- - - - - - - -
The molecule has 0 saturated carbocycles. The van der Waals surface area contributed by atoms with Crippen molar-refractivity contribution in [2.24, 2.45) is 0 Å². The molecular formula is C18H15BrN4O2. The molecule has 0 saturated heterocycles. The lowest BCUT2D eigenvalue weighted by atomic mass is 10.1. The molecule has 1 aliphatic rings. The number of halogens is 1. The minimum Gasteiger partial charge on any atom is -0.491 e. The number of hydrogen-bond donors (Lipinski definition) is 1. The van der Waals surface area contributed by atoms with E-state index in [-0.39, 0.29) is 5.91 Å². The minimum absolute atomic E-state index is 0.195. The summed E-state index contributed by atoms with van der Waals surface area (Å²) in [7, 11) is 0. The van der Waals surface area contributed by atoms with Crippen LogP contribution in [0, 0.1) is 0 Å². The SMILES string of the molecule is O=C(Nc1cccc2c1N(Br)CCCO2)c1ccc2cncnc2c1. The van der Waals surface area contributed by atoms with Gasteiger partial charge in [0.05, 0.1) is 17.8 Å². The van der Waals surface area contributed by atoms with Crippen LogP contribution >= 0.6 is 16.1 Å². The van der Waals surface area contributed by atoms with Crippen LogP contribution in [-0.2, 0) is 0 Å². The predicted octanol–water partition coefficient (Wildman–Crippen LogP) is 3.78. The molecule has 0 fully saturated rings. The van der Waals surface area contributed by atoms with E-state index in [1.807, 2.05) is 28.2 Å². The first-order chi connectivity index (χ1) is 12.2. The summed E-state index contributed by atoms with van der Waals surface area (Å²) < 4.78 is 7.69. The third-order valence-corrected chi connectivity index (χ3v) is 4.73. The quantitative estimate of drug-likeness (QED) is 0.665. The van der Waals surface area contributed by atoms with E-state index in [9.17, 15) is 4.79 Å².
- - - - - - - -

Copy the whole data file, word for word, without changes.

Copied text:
The molecule has 0 saturated carbocycles. The van der Waals surface area contributed by atoms with Crippen molar-refractivity contribution in [2.24, 2.45) is 0 Å². The molecular formula is C18H15BrN4O2. The molecule has 0 saturated heterocycles. The lowest BCUT2D eigenvalue weighted by atomic mass is 10.1. The molecule has 1 aliphatic rings. The number of halogens is 1. The minimum Gasteiger partial charge on any atom is -0.491 e. The number of hydrogen-bond donors (Lipinski definition) is 1. The van der Waals surface area contributed by atoms with E-state index in [-0.39, 0.29) is 5.91 Å². The minimum absolute atomic E-state index is 0.195. The summed E-state index contributed by atoms with van der Waals surface area (Å²) in [7, 11) is 0. The van der Waals surface area contributed by atoms with Crippen LogP contribution in [0, 0.1) is 0 Å². The SMILES string of the molecule is O=C(Nc1cccc2c1N(Br)CCCO2)c1ccc2cncnc2c1. The van der Waals surface area contributed by atoms with Gasteiger partial charge in [0.05, 0.1) is 17.8 Å². The van der Waals surface area contributed by atoms with Crippen LogP contribution >= 0.6 is 16.1 Å². The van der Waals surface area contributed by atoms with Crippen LogP contribution in [-0.2, 0) is 0 Å². The predicted octanol–water partition coefficient (Wildman–Crippen LogP) is 3.78. The molecule has 0 fully saturated rings. The van der Waals surface area contributed by atoms with E-state index in [1.807, 2.05) is 28.2 Å². The first-order chi connectivity index (χ1) is 12.2. The summed E-state index contributed by atoms with van der Waals surface area (Å²) < 4.78 is 7.69. The third-order valence-corrected chi connectivity index (χ3v) is 4.73. The quantitative estimate of drug-likeness (QED) is 0.665. The van der Waals surface area contributed by atoms with E-state index in [9.17, 15) is 4.79 Å².